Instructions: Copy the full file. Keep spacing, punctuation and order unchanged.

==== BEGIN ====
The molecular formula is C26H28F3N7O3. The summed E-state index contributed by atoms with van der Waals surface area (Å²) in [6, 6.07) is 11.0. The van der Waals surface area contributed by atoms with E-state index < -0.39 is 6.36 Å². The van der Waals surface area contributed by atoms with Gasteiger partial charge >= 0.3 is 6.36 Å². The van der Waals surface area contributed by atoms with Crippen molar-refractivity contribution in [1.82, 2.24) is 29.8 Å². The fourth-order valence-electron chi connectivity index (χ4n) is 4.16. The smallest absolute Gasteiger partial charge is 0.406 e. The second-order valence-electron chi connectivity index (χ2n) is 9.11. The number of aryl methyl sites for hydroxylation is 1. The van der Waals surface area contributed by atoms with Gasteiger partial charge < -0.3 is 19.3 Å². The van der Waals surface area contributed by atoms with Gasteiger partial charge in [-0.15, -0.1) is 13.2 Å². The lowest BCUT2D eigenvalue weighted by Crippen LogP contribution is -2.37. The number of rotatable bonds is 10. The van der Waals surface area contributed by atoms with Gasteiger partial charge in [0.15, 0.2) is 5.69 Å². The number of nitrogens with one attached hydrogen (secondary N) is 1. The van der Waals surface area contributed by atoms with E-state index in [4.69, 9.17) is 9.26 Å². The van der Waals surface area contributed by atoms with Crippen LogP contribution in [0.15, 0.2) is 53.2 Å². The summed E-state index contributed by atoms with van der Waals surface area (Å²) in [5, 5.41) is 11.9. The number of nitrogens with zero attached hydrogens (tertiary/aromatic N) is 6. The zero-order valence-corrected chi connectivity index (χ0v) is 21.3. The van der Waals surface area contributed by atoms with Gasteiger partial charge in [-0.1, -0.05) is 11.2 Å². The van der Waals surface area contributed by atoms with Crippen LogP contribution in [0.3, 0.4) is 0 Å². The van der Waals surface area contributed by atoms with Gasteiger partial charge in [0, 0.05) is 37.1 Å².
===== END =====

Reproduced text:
The molecular formula is C26H28F3N7O3. The summed E-state index contributed by atoms with van der Waals surface area (Å²) in [6, 6.07) is 11.0. The van der Waals surface area contributed by atoms with E-state index < -0.39 is 6.36 Å². The van der Waals surface area contributed by atoms with Gasteiger partial charge >= 0.3 is 6.36 Å². The van der Waals surface area contributed by atoms with Crippen molar-refractivity contribution in [1.82, 2.24) is 29.8 Å². The fourth-order valence-electron chi connectivity index (χ4n) is 4.16. The smallest absolute Gasteiger partial charge is 0.406 e. The second-order valence-electron chi connectivity index (χ2n) is 9.11. The number of aryl methyl sites for hydroxylation is 1. The van der Waals surface area contributed by atoms with Gasteiger partial charge < -0.3 is 19.3 Å². The van der Waals surface area contributed by atoms with Gasteiger partial charge in [-0.15, -0.1) is 13.2 Å². The lowest BCUT2D eigenvalue weighted by Crippen LogP contribution is -2.37. The number of rotatable bonds is 10. The van der Waals surface area contributed by atoms with Gasteiger partial charge in [0.15, 0.2) is 5.69 Å². The number of nitrogens with one attached hydrogen (secondary N) is 1. The van der Waals surface area contributed by atoms with E-state index in [4.69, 9.17) is 9.26 Å². The van der Waals surface area contributed by atoms with Crippen LogP contribution in [0.15, 0.2) is 53.2 Å². The summed E-state index contributed by atoms with van der Waals surface area (Å²) in [5, 5.41) is 11.9. The number of nitrogens with zero attached hydrogens (tertiary/aromatic N) is 6. The zero-order valence-corrected chi connectivity index (χ0v) is 21.3. The van der Waals surface area contributed by atoms with Gasteiger partial charge in [-0.1, -0.05) is 11.2 Å². The van der Waals surface area contributed by atoms with Crippen LogP contribution in [0.3, 0.4) is 0 Å². The van der Waals surface area contributed by atoms with Gasteiger partial charge in [0, 0.05) is 37.1 Å².